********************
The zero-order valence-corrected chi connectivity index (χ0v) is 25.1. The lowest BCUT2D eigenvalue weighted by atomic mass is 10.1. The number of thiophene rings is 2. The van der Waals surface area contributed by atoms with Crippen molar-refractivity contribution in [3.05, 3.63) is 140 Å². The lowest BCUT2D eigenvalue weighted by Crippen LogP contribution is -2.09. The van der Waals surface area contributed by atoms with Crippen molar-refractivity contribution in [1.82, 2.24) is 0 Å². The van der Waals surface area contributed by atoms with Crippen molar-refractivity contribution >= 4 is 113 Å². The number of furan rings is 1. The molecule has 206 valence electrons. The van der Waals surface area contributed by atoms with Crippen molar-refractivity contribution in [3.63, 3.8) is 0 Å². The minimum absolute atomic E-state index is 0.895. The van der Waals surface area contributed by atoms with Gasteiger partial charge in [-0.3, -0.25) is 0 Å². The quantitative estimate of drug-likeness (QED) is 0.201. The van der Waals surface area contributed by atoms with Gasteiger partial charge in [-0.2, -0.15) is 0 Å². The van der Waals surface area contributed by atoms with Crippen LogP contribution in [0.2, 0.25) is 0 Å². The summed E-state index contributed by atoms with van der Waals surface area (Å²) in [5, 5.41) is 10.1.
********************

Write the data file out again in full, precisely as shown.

The zero-order valence-corrected chi connectivity index (χ0v) is 25.1. The lowest BCUT2D eigenvalue weighted by atomic mass is 10.1. The number of thiophene rings is 2. The van der Waals surface area contributed by atoms with Crippen molar-refractivity contribution in [3.05, 3.63) is 140 Å². The lowest BCUT2D eigenvalue weighted by Crippen LogP contribution is -2.09. The van der Waals surface area contributed by atoms with Crippen molar-refractivity contribution in [1.82, 2.24) is 0 Å². The van der Waals surface area contributed by atoms with Crippen molar-refractivity contribution >= 4 is 113 Å². The number of furan rings is 1. The molecule has 206 valence electrons. The van der Waals surface area contributed by atoms with Crippen molar-refractivity contribution in [3.63, 3.8) is 0 Å². The minimum absolute atomic E-state index is 0.895. The van der Waals surface area contributed by atoms with Gasteiger partial charge in [-0.3, -0.25) is 0 Å². The quantitative estimate of drug-likeness (QED) is 0.201. The van der Waals surface area contributed by atoms with Gasteiger partial charge in [-0.2, -0.15) is 0 Å². The van der Waals surface area contributed by atoms with Crippen LogP contribution in [0.2, 0.25) is 0 Å². The summed E-state index contributed by atoms with van der Waals surface area (Å²) in [5, 5.41) is 10.1.